The following discussion assumes President Obama was born in Hawaii and is a United States citizen.
The purpose of this article is to highlight judicial and historical evidence suggesting that a "natural born citizen" must be born in the United States to parents who are citizens. By that definition, Obama is not eligible to be president. Therefore, his presidency and official administrative acts remain subject to being rendered void by the Supreme Court.
The relevant Obama admission
At the official Obama campaign website – Fightthesmears.com – just below the Certification of Live Birth (COLB) – the following admission was also published:
When Barack Obama Jr. was born on Aug. 4,1961, in Honolulu, Kenya was a British colony, still part of the United Kingdom's dwindling empire. As a Kenyan native, Barack Obama Sr. was a British subject whose citizenship status was governed by The British Nationality Act of 1948. That same act governed the status of Obama Sr.'s children.
This was republished from a Factcheck.org, article which further stated:
In other words, at the time of his birth, Barack Obama Jr. was both a U.S. citizen (by virtue of being born in Hawaii) and a citizen of the United Kingdom and Colonies (or the UKC) by virtue of being born to a father who was a citizen of the UKC.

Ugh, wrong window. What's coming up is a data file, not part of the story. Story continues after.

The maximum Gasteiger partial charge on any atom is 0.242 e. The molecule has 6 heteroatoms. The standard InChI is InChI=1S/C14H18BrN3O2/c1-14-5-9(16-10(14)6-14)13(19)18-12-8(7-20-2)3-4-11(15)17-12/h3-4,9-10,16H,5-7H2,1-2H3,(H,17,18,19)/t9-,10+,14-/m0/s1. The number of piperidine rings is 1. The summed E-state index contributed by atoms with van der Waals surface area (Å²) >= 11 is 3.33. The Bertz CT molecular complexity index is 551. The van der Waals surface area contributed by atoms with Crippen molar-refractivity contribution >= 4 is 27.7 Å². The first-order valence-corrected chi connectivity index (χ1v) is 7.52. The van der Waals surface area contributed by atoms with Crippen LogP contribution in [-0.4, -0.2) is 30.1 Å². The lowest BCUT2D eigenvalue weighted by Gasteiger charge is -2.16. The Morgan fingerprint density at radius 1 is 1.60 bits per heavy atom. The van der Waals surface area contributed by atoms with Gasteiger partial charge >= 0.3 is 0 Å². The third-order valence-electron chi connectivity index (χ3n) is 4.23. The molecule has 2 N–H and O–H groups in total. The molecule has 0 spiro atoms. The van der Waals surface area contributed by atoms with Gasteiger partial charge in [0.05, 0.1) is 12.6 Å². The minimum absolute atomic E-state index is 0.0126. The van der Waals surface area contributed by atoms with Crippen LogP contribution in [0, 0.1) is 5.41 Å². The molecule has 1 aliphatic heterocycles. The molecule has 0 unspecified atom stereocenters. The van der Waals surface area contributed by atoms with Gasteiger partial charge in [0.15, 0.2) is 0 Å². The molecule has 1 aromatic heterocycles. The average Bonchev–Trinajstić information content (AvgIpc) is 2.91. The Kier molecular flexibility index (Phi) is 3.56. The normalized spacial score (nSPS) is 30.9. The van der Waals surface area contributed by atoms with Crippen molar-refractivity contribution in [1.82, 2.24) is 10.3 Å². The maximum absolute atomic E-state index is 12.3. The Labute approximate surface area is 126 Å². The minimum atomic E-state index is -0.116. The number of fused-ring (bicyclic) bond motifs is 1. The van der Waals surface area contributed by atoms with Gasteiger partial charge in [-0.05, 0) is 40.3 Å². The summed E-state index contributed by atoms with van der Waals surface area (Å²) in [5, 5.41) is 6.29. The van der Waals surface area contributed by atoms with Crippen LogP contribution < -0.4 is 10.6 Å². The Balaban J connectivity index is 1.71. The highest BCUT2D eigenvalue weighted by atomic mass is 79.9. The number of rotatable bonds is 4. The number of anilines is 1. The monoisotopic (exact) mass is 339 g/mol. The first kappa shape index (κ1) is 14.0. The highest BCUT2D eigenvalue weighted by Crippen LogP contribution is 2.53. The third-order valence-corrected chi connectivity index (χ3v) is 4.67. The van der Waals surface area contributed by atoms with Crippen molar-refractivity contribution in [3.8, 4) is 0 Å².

The constitutional question presented is whether a person born with citizenship in and allegiance to a foreign nation can be considered a "natural born citizen" of the United States as required by Article II, Section 1.
The U.S. State Department's Foreign Affairs Manual discusses problems associated with dual citizenship:
7 FAM 081: U.S. Policy on Dual Nationality:
(e)While recognizing the existence of dual nationality, the U.S. Government does not encourage it as a matter of policy because of the problems it may cause. Dual nationality may hamper efforts by the U.S. Government to provide diplomatic and consular protection to individuals overseas. When a U.S. citizen is in the other country of their dual nationality, that country has a predominant claim on the person.
This helps explain why the definition of "natural born citizen" as one born in the nation to parents who are citizens makes perfect sense in that such a person will not be infected by dual-allegiance problems. If the parents are citizens, neither will confer allegiance to a foreign nation. Additionally, if one is born on soil foreign to the parents, that nation is likely to recognize the person as a citizen. Owing allegiance to more than one nation is an unnatural circumstance of citizenship.
While the Constitution requires representatives, senators and presidents to be citizens, Article II, Section 1, additionally requires that the president's citizenship be "natural born." A natural born citizen is not a higher level of citizen. "Natural born" simply describes a circumstance of citizenship.